If the court finds the witnesses on the one side have not spoken the truth, it says so on appreciation of the quality of the witness’ version and records a finding that it does not believe the version of the witness. This belief is not at all times on objective factors, when there are no documents to contradict a version. If the witness says that he saw a particular incident and it turns out that there is documentary proof against such version where he was proved through photographs that he was in some other place, there was hotel booking in his name, there was airline booking showing the time of arrival in that city, then the preponderance of probability is against the version that he saw the event. In the same set of circumstances brought before court, each one of the documentary pieces of evidence could be proved to be false and fabricated. Or if there were no documents but a merely a version by another that he had seen him in another place, we have one version against another; oath vs oath, as it is said. It is anybody's guess how the judge will decide. Documentary evidence is invariably stronger only because, manufacturing a false document is more difficult than uttering a lie. Spoken word has less value than the written instrument. The assumption always is that a person could be lying under oath but there are less chances that he manufactures a false document and puts it across as genuine evidence. The standards of proof in civil and criminal cases vary because, the outcome in both the types of cases are also different; the way that the cases are presented are different. The nature of reliefs are different. The tools of investigation are however the same. The Evidence Act allows the same procedure for letting in evidence. Witnesses are brought to state on oath truth and nothing but truth. The effect of untruth as far as the witness is concerned is the same in that perjury knows no distinction between civil or criminal cases.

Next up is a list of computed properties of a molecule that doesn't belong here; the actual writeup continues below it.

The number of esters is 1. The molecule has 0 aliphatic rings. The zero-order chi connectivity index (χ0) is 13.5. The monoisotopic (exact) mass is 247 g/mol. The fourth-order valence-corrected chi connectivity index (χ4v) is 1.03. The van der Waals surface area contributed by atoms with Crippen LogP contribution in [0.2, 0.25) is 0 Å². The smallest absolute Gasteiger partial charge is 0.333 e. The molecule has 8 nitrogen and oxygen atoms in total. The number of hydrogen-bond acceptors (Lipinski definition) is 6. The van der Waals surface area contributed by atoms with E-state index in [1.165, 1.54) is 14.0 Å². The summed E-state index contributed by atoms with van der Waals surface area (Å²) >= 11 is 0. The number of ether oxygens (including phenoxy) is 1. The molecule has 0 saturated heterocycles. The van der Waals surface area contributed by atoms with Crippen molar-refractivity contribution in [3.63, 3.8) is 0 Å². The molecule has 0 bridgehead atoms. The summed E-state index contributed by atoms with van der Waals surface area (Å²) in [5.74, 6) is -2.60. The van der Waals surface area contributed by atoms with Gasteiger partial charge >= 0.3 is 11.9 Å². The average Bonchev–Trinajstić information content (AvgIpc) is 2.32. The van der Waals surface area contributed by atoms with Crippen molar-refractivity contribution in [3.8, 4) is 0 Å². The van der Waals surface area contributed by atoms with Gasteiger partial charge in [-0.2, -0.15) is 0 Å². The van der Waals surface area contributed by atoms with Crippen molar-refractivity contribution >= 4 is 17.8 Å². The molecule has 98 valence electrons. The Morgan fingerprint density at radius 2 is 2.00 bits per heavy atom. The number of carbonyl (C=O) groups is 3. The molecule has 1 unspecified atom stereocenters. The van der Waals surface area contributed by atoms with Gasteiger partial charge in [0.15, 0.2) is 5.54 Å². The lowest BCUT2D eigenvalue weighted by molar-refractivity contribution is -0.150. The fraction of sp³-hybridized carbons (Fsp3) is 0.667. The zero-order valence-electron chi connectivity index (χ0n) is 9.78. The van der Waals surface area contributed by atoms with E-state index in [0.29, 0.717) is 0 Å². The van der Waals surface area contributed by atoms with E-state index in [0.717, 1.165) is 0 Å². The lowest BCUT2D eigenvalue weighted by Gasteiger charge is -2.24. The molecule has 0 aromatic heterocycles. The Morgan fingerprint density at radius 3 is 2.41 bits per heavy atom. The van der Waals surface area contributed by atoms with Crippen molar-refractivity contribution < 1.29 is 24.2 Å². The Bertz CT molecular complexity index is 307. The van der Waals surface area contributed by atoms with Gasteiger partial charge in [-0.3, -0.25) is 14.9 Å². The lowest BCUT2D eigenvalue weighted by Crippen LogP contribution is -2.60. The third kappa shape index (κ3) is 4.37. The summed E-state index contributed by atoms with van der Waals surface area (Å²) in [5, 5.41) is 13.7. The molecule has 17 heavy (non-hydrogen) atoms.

Tools for arriving at truth